Originally published June 28, 2012 at 09:44p.m., updated June 29, 2012 at 12:26a.m.
Thomas Robinson talks to reporters after getting taken fifth overall by the Sacramento Kings in the NBA Draft on Thursday, June 28.
Newark, N.J. Even though his name was called a couple of spots lower than he expected, the dip from No. 2 to No. 5 in Thursday’s NBA draft at the Prudential Center did nothing to spoil the moment for former Kansas University forward Thomas Robinson.
Moments after hearing the Sacramento Kings make him their choice in the first round of this year’s draft, the former KU All-American turned to his 9-year-old sister Jayla and paused. Words were not needed for the exchange between them. And words were not used.
“She just hugged me,” Robinson said. “And it was the best hug in the world.”
From that moment on, Robinson fought off the tears that he knew would come. At times, he stopped and let his emotions flow. Not even that made Robinson’s first NBA moment the least bit sour.
“I made it,” said Robinson, exhaling between sentences. “I mean, I made it through what everybody threw at me. I was just drafted into the NBA.”
Joining the Kings caught Robinson by surprise. Throughout the week, he believed he would go a couple of picks higher — perhaps to Charlotte at No. 2 or his hometown Washington Wizards at No. 3 — and also had no idea he was even on Sacramento’s radar.
“I really didn’t know where I was going to end up,” Robinson said. “I didn’t work out for Sacramento at all. I probably talked to them once. But I’m here, so I’m meant to be here.”
As for the fit, Robinson said he liked the landing spot because it would give him a chance to play next to Kings center DeMarcus Cousins, who, much like Jeff Withey at KU, takes up space in the paint and provides another big body for opponents to worry about. That should free up Robinson to do at least some of what he did with the Jayhawks.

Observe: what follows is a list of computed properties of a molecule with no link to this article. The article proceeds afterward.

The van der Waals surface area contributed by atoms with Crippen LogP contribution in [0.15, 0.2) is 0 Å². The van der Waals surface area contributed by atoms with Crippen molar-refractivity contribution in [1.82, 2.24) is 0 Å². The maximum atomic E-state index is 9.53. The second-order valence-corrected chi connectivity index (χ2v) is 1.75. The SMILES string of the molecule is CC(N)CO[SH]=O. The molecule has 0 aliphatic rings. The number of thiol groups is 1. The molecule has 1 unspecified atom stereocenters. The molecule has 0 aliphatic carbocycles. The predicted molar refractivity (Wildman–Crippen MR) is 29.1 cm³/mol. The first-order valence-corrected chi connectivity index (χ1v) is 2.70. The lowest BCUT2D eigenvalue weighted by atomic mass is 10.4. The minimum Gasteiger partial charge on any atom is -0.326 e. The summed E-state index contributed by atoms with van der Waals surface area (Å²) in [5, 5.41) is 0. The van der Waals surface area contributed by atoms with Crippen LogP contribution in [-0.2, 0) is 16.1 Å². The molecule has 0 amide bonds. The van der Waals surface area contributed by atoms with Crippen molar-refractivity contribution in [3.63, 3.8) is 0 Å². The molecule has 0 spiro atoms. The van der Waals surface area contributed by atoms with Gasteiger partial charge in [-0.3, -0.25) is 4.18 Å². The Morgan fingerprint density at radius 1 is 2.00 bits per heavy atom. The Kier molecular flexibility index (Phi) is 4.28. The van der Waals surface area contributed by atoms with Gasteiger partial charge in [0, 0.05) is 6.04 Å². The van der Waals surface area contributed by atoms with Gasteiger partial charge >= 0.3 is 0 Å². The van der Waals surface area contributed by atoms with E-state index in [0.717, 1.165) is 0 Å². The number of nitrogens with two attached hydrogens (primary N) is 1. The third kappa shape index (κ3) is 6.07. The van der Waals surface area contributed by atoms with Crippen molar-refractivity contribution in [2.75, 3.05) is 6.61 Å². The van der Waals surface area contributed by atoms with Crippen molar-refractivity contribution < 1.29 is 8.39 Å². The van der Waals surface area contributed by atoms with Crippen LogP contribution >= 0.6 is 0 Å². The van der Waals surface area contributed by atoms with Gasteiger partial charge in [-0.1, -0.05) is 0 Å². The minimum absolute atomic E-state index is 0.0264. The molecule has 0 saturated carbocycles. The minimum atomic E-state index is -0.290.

There was more than the on-the-court aspect of Robinson’s fit in Sacramento that made his night, though. The Kings and Jayla share a favorite color.
“She likes purple,” said Robinson, his signature smile outshining the tracks of his tears. “And now I love it.”
As for Jayla, she now has a new team to root for and was not afraid to show it. With a brand new Kings hat on top of her freshly done hair, the only little girl in the green room made her allegiances known.
“I love the Sacramento Kings,” she said.
Asked for her feelings about the huge hug she shared with her brother, Jayla approved of that, too.
“It was goooooood,” she said with an endless smile.
In being selected fifth, Robinson joined Wayne Hightower (also fifth, in 1961) as the fourth-highest KU draft pick of all-time. Danny Manning was taken No. 1 overall by the Los Angeles Clippers in 1988. A decade later, Raef LaFrentz went third to Denver. And, in 2002, Memphis took Drew Gooden at No. 4.
The Washington, D.C. native, became the 10th Jayhawk drafted in the lottery since 2000, which leads the nation.
“To think where he was when he came, and all the things he’s been through, and to see that he is going to be able to provide for his family in ways he could only dream of going into this season is remarkable,” KU coach Bill Self said. “I’m so happy for him, and I’m happy for Jayla.”
Later in the draft, former KU guard Tyshawn Taylor was picked 41st by the Brooklyn Nets, by way of the Portland Trail Blazers, giving the Jayhawks 14 total selections under Self and seven total draft picks in the past three years. Two of those seven, twins Markieff (13th in 2011) and Marcus Morris (14th in 2011), were in the Prudential Center stands supporting their former teammate on Thursday night.
“I’m basically just real happy for him,” Markieff said of Robinson. “He was texting me the whole time telling me he was nervous and I just kept telling him to stay calm and trust that he would be picked where he was supposed to be picked.”
If that didn’t work, the Morris twins had a little extra help from a woman very familiar with the arena’s green room. Angel Morris, who vowed to look after Robinson and Jayla after the passing of Robinson’s mother, Lisa, in early 2011, sat proudly at Robinson’s table, just as she did a year ago with her own sons.
“It’s special, man,” Marcus said. “She’s a strong lady, and she’s been that way my whole life. She’s always taken people in and tried to make their lives better. She’s a mother — a great mother.”